Thought a lot about your sales-management strategy recently? You’re not alone. “Sales is the big black hole in most organizations,” says Mike Beauchamp, a sales-management trainer for the Canadian Management Centre and CEO of Beauvestco Inc., a Charlotte, N.C.-based management consultancy. Blame that on human nature: for entrepreneurs whose backgrounds are in engineering or finance, sales is a function that they know little about—so they tend to avoid it. And when they do get involved, they make mistakes.
Even for seasoned sellers, the specific task of sales management is a minefield. One wrong move and you can lose not only potential sales, but also the people who do the selling. To preserve your sales and sales people—if not improve them—avoid these five sales-How management missteps:
1. Obsessing over the close
“Always be closing ” may be a well-worn clichÃ© among salespeople, but it should be banished from the vocabulary of sales managers. That’s because the beginning and middle of the sales process are just as important as the end—a fact that too many managers forget, thus neglecting to help their staff advance through these stages. “If you have a sales cycle of 90 days and the sales manager is not asking, What started today?’, 90 days from now there will be no sale,” says Stephan Schiffman, president of New York-based DEI Sales Training Systems and author of several best-selling books on sales management.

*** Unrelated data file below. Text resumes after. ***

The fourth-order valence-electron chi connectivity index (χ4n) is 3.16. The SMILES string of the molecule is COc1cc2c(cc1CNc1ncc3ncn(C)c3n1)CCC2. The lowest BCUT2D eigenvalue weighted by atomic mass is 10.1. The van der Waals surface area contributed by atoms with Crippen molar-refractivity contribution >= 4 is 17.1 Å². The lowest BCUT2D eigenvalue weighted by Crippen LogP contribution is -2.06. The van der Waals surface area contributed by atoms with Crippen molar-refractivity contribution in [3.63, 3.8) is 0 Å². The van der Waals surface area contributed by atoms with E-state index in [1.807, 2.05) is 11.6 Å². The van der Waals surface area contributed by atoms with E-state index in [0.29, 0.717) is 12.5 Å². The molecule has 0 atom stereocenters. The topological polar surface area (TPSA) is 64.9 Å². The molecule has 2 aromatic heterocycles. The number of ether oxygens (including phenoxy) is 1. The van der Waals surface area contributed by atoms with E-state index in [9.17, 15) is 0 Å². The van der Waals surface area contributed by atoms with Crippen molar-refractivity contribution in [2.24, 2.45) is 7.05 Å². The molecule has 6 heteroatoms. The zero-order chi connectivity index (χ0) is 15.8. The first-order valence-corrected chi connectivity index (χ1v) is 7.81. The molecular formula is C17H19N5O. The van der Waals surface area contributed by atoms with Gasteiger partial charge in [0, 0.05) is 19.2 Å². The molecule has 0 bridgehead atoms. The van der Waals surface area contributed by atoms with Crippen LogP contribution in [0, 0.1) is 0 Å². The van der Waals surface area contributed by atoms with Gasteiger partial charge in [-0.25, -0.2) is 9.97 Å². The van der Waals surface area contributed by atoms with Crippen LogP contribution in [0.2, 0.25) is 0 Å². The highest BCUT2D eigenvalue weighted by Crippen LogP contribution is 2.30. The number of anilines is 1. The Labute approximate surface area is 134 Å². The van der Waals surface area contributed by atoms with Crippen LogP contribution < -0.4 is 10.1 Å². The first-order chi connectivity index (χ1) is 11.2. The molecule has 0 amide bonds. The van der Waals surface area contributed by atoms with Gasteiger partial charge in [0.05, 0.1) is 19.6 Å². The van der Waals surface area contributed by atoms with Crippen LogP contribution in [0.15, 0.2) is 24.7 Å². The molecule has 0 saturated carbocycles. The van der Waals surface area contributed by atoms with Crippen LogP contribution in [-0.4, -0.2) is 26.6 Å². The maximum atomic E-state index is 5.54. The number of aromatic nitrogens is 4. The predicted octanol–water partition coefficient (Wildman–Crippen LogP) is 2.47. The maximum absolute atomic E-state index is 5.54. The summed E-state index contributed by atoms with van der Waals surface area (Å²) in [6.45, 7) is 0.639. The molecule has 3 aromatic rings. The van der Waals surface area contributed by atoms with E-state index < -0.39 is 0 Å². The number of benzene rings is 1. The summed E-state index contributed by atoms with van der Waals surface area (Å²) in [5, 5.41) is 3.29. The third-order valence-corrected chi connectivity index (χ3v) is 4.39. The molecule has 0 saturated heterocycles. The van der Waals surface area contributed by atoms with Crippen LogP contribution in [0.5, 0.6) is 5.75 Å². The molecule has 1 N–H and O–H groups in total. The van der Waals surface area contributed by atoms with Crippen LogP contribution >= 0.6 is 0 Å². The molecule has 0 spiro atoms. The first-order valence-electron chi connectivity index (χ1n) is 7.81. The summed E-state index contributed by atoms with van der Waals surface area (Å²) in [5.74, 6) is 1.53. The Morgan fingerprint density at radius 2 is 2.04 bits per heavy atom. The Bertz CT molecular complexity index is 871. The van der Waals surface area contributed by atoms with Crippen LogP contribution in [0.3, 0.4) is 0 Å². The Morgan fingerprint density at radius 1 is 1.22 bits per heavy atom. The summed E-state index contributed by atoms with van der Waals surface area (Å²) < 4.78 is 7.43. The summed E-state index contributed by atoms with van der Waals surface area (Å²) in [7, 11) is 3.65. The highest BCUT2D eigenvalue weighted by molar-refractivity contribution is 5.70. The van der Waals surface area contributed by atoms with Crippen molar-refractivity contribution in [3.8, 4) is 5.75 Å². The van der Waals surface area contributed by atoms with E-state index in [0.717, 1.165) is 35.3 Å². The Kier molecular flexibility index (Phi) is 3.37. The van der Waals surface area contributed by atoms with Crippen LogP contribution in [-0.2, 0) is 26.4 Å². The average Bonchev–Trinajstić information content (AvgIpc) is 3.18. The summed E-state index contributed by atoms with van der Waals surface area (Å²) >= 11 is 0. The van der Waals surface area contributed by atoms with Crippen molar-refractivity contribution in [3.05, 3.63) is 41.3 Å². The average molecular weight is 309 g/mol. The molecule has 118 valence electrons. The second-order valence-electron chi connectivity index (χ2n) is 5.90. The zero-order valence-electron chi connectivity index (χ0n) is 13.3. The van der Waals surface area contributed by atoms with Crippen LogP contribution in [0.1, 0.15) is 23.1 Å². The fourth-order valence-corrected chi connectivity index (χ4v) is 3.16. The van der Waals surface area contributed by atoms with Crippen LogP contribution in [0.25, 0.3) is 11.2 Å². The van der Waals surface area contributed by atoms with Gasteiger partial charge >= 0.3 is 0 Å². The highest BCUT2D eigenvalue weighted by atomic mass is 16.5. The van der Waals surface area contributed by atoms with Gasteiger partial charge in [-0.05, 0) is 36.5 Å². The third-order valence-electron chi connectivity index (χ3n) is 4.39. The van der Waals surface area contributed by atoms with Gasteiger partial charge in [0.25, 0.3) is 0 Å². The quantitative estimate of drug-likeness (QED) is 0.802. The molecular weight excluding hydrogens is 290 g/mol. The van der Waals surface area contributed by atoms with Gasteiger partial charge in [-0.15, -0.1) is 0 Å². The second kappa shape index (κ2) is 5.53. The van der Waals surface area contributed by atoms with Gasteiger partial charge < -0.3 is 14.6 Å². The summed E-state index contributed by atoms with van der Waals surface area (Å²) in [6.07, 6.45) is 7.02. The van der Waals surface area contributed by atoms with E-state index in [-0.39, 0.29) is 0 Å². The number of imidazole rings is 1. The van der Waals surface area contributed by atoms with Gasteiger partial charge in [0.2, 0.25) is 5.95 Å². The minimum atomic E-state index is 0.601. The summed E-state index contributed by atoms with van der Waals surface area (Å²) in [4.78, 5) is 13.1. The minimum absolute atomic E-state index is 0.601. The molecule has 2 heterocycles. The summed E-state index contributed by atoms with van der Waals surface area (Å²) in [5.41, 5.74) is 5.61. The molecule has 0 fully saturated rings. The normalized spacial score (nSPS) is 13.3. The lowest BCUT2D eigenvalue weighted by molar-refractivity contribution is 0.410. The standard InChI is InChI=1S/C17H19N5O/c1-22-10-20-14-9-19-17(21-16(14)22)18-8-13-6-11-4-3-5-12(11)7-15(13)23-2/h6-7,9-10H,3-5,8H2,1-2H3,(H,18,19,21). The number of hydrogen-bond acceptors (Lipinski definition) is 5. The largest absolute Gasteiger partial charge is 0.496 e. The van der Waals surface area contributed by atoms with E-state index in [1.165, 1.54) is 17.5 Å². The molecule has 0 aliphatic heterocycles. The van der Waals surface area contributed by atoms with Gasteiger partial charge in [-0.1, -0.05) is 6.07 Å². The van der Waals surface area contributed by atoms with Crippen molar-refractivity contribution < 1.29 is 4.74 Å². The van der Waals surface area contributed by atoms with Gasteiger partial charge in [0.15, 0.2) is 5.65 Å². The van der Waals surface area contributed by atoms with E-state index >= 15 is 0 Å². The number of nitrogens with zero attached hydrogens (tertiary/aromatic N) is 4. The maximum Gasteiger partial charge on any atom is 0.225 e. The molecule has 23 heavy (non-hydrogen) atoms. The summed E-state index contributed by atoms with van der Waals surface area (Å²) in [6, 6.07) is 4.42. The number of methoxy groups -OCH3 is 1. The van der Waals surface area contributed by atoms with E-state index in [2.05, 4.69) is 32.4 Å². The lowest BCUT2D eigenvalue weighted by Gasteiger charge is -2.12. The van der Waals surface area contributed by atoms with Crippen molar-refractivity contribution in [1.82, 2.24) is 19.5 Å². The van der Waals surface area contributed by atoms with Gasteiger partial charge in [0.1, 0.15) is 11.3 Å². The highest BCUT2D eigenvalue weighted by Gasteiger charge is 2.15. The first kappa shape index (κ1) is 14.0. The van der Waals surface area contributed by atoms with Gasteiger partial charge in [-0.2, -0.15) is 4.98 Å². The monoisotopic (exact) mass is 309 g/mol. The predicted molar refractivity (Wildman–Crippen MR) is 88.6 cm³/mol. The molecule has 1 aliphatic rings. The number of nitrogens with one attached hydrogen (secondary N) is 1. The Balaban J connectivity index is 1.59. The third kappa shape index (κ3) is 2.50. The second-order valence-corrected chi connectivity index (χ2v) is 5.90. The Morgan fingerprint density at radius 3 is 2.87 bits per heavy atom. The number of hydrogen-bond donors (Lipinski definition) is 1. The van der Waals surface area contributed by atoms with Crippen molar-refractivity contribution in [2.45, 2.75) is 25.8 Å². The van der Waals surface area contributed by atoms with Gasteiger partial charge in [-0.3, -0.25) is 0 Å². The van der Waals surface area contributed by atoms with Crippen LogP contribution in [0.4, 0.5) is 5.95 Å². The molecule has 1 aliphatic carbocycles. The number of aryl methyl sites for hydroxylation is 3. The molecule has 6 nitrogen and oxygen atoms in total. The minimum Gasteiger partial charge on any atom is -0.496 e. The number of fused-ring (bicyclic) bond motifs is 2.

To get out of the “always be closing” mentality, map out a process that details the when and how of such steps as starting a new relationship, conveying pricing information, doing a demonstration and asking for the sale. Sit down regularly with your people to make progress checks, and always consider the skills your people need along the way. “Test them and observe them live to get a sense of these skills, so you can train and develop their underlying capabilities,” says Ashwin Joshi, director of the MBA program at the Schulich School of Business in Toronto and a researcher on sales management.
Most sales commissions kick in at the close, yet to really reinforce the process and encourage skills development, offer perks along the way. Offering praise and/or awarding prizes for generating the most new contacts or the most customer referrals puts the emphasis on stages other than the end.
2. Ignoring HR basics
Mistakes made in hiring, firing and rewarding salespeople can result in dysfunctional teams with low morale. “We often shortcut the hiring process and hire to get a warm body in the position,” says Mark Christie, president of Toronto-based SalesForce Training & Consulting Inc. Just as bad is being too slow to fire chronic underperformers or those who don’t fit your culture. “Inevitably, you do let them go,” says Christie. “When you delay the inevitable, it’s just dollars lost.”